Bio Arts (bioarts.com) is all about supplying information on bio engineering, an area that involves dog cloning, cat cloning, and cloning animals in general. The first mammal to be cloned by means of bio engineering was a female sheep named Dolly, 1997. Before that, only a frog had been cloned by John Gurdon from Oxford University. Since Dolly however, several species have been successfully cloned, including an Asian carps, calves, a Holstein heifer, a Brahman bull, a black Angus bull, a Spanish fighting bull, an Anatolian Grey bull, several Jersey cows, deer, ferrets, goats, horses, mice, mules, pigs, wolves, rats, rabbits, monkeys, water buffalo and more sheep. As for cat cloning, a Maine Coon called Little Nicky was the first commercially cloned cat. In terms of dog cloning, an afghan hound called Snuppy was the first dog clone.
One of the purposes of Bio Arts is to mention the possible uses of bio engineering, which may vary depending on the circumstance. For example, people may be interested in cloning cats and cloning dogs in order to replace their beloved pets. Instead of going to the pet store and trying to find an animal that resembles your late pet, you could just clone it, thereby avoiding the awkward step of telling your children that you have sent their cherished pet to a farm upstate where he can run around all day long. Seriously though, it is our duty here at Bio Arts to let people know that when it comes to cloning cats and cloning dogs, the clones will share the same genes as the donor, but they will not come forth fully grown and look the same as their predecessor, nor will have the same memories or behavior, which is determined by experience and environment.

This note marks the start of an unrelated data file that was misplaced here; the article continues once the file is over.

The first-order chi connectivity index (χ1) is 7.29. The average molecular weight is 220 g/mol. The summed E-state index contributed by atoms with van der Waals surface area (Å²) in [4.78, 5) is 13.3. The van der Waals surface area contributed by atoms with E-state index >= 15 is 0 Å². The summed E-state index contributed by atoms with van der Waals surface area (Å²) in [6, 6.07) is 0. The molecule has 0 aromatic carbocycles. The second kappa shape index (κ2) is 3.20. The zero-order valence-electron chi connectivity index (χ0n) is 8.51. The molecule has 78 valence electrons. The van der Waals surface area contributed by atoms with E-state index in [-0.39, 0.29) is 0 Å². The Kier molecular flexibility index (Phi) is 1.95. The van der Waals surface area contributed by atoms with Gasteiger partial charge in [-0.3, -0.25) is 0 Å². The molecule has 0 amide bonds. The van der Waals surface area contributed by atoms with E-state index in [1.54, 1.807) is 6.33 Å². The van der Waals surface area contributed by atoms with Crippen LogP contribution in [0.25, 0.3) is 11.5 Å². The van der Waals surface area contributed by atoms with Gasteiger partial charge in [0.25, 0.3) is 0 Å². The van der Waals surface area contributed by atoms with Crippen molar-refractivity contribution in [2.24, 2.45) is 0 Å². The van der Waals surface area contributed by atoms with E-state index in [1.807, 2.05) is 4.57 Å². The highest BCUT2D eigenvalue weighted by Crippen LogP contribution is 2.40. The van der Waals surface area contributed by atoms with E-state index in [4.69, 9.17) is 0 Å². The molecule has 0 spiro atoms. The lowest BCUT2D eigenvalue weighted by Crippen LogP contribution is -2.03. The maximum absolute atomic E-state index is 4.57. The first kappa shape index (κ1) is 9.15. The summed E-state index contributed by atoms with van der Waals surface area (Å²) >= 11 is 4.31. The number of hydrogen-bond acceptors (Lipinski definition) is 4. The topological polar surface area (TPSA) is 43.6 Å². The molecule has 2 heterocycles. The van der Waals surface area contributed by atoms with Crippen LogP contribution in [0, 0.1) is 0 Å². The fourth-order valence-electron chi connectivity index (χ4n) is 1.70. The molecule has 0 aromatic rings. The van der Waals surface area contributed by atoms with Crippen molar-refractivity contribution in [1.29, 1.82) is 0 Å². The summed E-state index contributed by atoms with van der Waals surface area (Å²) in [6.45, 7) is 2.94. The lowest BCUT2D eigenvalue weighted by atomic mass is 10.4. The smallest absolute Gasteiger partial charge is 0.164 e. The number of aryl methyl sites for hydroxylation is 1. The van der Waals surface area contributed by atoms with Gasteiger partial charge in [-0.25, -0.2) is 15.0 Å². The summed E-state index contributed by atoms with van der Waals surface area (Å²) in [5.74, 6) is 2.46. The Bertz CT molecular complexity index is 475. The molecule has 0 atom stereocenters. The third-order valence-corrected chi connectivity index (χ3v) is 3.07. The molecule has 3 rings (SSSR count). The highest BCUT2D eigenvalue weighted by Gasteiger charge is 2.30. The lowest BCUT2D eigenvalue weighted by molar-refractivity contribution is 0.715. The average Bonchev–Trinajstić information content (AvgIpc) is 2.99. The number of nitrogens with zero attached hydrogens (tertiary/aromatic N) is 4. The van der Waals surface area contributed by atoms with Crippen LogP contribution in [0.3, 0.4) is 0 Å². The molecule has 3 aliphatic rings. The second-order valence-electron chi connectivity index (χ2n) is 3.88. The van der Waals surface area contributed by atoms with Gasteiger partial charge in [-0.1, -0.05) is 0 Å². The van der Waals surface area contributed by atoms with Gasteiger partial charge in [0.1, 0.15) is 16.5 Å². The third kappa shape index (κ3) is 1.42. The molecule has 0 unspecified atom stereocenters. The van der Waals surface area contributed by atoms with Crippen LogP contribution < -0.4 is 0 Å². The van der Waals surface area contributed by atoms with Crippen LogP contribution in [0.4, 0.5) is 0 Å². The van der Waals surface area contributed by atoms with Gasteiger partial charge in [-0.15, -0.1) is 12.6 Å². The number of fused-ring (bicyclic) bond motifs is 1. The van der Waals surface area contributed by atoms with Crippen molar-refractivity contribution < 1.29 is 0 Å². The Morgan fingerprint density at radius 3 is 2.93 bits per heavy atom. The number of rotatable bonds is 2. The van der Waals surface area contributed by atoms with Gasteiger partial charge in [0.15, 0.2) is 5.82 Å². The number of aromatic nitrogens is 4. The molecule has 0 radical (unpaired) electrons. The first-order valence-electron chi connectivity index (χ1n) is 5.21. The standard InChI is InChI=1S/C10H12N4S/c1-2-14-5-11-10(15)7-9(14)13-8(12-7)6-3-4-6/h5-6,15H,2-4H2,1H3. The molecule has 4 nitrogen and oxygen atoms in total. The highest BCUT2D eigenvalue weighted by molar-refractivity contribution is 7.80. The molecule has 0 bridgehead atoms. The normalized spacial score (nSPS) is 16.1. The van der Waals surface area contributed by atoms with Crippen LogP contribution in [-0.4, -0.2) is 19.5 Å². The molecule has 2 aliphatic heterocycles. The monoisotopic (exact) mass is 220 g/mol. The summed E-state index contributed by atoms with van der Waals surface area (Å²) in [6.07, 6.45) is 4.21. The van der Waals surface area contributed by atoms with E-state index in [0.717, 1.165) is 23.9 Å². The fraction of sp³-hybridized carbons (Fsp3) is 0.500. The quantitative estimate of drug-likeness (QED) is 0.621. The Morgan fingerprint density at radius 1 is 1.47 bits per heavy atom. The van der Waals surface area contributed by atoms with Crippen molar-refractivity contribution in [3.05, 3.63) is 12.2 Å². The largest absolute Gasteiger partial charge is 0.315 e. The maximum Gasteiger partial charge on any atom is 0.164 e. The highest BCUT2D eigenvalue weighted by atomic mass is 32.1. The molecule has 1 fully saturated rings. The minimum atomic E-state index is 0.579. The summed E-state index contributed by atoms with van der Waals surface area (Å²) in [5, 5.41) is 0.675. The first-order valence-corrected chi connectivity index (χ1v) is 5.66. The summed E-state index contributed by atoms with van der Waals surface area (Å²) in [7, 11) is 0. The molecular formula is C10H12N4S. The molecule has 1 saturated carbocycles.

On the other hand, here at Bio Arts we feel that bio engineering can be useful for higher purposes, such as cloning species that are on the verge of extinction. That is not to say that Bio Arts does not support controlled mating to repopulate the species, but there may be a complementary method as well. Cloning horses could increase work force on the fields where these animals are still used, such as agriculture. Furthermore, cloning cows and pigs may mean more food in areas where there are hunger issues. Bioengineering has the potential of being very useful in that sense.
Nevertheless, it is important to keep in mind that here at Bio Arts we are not talking science fiction, just science, period. There is still a lot of research to be done and a lot of trial and error must take place in order to perfect bio engineering and turn it into a helpful tool for mankind. In general, many things have to be considered, but in the end, cloning might do a lot of good. If you would like to learn more here at Bio Arts, feel free to browse through the pages of bioarts.com.